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Around 2 p.m. on Saturday, a vehicle “with a catalytic converter in poor working order” sparked a wildfire, which authorities designated the Parleys Canyon Fire. Interstate 80 was quickly shut down, stopping traffic in in both directions.
As the fire spread, a large and growing plume of smoke was visible across the Salt Lake Valley.
Early Saturday afternoon, the Summit County Sheriff’s Department recommended that Summit Park residents evacuate the area. Hikers and onlookers gathered in nearby canyons to watch as the fire spread and smoke filled the sky.
An unusually large air response was mobilized to fight and contain the fire, along with local, state and federal first responders on the ground.
Helicopters and airplanes made runs throughout the afternoon and into the evening.
Afternoon winds spread the fire — and occasionally cleared out enough smoke that the extent of the fire’s damage became visible for the first time.
Precise numbers varied depending on the source, but officials estimated that the Parleys Canyon Fire posed a threat to 2,000 structures (and power lines). Saturday’s mandatory evacuation orders applied to 6,000 to 8,000 homes.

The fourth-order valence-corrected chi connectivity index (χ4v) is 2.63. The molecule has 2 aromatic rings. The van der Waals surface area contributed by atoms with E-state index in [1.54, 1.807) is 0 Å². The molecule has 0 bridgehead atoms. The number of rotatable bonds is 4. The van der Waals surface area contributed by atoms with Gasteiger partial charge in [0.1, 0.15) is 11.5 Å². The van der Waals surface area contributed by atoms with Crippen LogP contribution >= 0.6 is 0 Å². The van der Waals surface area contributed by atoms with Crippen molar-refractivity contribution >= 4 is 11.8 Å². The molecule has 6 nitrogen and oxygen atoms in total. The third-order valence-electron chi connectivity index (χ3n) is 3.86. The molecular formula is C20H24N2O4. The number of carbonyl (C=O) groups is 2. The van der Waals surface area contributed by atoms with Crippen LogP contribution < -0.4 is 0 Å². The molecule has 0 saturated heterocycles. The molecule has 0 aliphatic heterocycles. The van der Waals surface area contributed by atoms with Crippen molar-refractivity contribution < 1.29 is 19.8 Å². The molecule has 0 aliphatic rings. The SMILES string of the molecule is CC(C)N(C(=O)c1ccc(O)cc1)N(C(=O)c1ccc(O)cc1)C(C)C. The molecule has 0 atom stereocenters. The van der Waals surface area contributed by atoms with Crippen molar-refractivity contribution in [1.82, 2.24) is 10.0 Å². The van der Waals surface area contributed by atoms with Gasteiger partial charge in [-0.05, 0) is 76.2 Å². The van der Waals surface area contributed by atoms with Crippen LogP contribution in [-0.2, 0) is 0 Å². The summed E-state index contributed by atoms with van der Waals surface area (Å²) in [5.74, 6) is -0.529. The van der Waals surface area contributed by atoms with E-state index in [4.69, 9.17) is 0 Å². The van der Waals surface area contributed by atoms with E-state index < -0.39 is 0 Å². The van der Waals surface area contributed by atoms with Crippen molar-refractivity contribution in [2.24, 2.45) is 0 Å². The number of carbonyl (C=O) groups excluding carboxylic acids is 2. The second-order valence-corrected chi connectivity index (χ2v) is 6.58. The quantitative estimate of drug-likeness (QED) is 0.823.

By mid-evening, I-80 had reopened (at least partially) in both directions.
Red Cross volunteer Tina Spencer noticed the smoke from Holladay. She reached out to organizers with the Red Cross and, along with other volunteers, headed up Guardsman Pass to establish an emergency shelter for evacuees at Park City High School.
As night fell on Saturday, fire crews continued to combat on the ground and by air.
Sunday morning, U.S. Forest Service public information officer Sierra Hellstrom shared some good news: cooler temperatures had kept the fire from spreading overnight. And at least for now, the landscape itself was helping contain the blaze: the Parleys Canyon Fire was in a bowl “two ridges away” from I-80.
But the wind — which often picks up in the afternoon — could change everything.
Fire crews mobilized early to assess the situation, establish a perimeter and manage the response for a second day.
Officials also announced that Jordanelle State Park would be closed to the public on Sunday in case fire crews need to access the Jordanelle Reservoir as part of their response efforts.
The response on Sunday included 120 personnel and by 10 a.m. multiple helicopters had been mobilized to drop water on the fire.
The first aerial mapping of the blaze was completed early Sunday afternoon, confirming the fire covered 619 acres. While the fire is smaller than originally estimated on Saturday, it remained “at 0% containment” throughout most of the day Sunday.
At 8:35 p.m. Sunday night, Utah Fire Info — an official Twitter account that provides public information on wildfire incidents on behalf of multiple government agencies — stated that the Parleys Canyon Fire was 10% contained.
Efforts to fight the Parleys Canyon Fire are ongoing.